“Strider, there is a small cave not far from here with enough room for shelter, I believe. But there is an awful smell of burning and–” He bent over suddenly, his hands on his knees as he coughed violently. 

"And what?" Aragorn asked as he moved over to the man, concern flashing in his grey eyes. “Speak quickly.” 

Halbarad turned with a frown and followed his leader. “Someone get this man a drink!” he called out, waving towards one of the other rangers standing close by. 

"–and death," the young ranger finished, gratefully taking the waterskin one of the other men passed to him. 

Aragorn caught Halbarad’s eye, worry reflected deep within his own. This news did not bode well. The nearest settlement was Cragknock, a human village near the North Downs, only a short distance from where they now stood. Could the Orcs have reached Cragknock and destroyed it? Fear begin to invade Aragorn's mind as his thoughts turned to the people of Cragknock. It was a small village, mainly inhabited by farmers. As it was quiet and out of the way, rangers would often stop and take rest in the village for a while. Nobody would suspect the Dúnedain of being in such a place. The people of Cragknock would not stand a chance against the Orcs, armed as they were with only pitchforks and scythes.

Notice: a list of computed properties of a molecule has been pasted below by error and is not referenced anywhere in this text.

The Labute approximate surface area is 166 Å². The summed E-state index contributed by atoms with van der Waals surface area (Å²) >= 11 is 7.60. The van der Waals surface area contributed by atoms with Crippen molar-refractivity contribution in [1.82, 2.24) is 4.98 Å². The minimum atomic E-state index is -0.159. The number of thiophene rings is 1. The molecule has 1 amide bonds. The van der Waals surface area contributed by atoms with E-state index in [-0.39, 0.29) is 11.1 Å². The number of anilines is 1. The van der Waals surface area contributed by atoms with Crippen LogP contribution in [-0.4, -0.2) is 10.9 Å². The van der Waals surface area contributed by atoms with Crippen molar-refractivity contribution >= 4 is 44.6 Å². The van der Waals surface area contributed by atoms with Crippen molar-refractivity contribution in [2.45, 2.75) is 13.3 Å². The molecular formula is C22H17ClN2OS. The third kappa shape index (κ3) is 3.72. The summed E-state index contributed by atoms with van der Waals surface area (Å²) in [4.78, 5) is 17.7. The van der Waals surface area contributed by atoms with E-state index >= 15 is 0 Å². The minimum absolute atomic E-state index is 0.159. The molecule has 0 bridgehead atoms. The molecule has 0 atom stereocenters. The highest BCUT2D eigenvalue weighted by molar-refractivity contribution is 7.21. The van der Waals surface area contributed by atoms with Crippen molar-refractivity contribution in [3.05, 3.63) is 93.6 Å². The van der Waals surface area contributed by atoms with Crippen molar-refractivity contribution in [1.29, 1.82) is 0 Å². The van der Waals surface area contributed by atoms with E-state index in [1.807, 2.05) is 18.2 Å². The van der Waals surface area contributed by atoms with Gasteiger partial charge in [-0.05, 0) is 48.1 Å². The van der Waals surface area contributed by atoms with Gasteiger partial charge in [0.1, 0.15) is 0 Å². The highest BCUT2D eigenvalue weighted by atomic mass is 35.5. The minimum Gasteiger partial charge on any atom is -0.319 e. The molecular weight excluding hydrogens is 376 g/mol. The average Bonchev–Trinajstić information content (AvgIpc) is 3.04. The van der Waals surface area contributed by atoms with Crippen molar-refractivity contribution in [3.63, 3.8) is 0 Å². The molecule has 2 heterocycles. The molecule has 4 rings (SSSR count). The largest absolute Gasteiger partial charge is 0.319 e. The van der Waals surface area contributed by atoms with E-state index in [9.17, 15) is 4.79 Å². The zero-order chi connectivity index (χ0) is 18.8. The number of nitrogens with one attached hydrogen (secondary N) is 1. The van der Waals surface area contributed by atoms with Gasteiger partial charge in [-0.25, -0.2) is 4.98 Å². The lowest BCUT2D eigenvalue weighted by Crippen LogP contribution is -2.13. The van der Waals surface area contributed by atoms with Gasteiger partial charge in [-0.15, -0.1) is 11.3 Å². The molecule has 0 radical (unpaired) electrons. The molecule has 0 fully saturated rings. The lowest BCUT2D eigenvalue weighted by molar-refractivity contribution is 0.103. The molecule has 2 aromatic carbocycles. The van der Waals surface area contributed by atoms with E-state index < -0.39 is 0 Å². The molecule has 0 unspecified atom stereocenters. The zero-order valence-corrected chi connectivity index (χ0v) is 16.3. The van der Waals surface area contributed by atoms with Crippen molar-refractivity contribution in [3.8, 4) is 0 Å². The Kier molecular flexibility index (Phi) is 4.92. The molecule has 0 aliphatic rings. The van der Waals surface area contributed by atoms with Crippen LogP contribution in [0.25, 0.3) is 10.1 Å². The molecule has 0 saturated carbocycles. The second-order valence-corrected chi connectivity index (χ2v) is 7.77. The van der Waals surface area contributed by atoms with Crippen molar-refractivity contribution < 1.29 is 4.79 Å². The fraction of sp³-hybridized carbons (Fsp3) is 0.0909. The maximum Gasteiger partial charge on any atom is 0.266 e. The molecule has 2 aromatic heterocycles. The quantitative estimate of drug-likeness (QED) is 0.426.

Aragorn’s mind made up, he turned to Halbarad. "We make for the village of Cragknock. Something tells me the Orcs have reached the village already. I fear what we may find." 

The older ranger studied his leader's face for a moment. He, too, feared for the people of Cragknock and what would have happened had the Orcs stumbled upon the small, defenseless village. He nodded in agreement.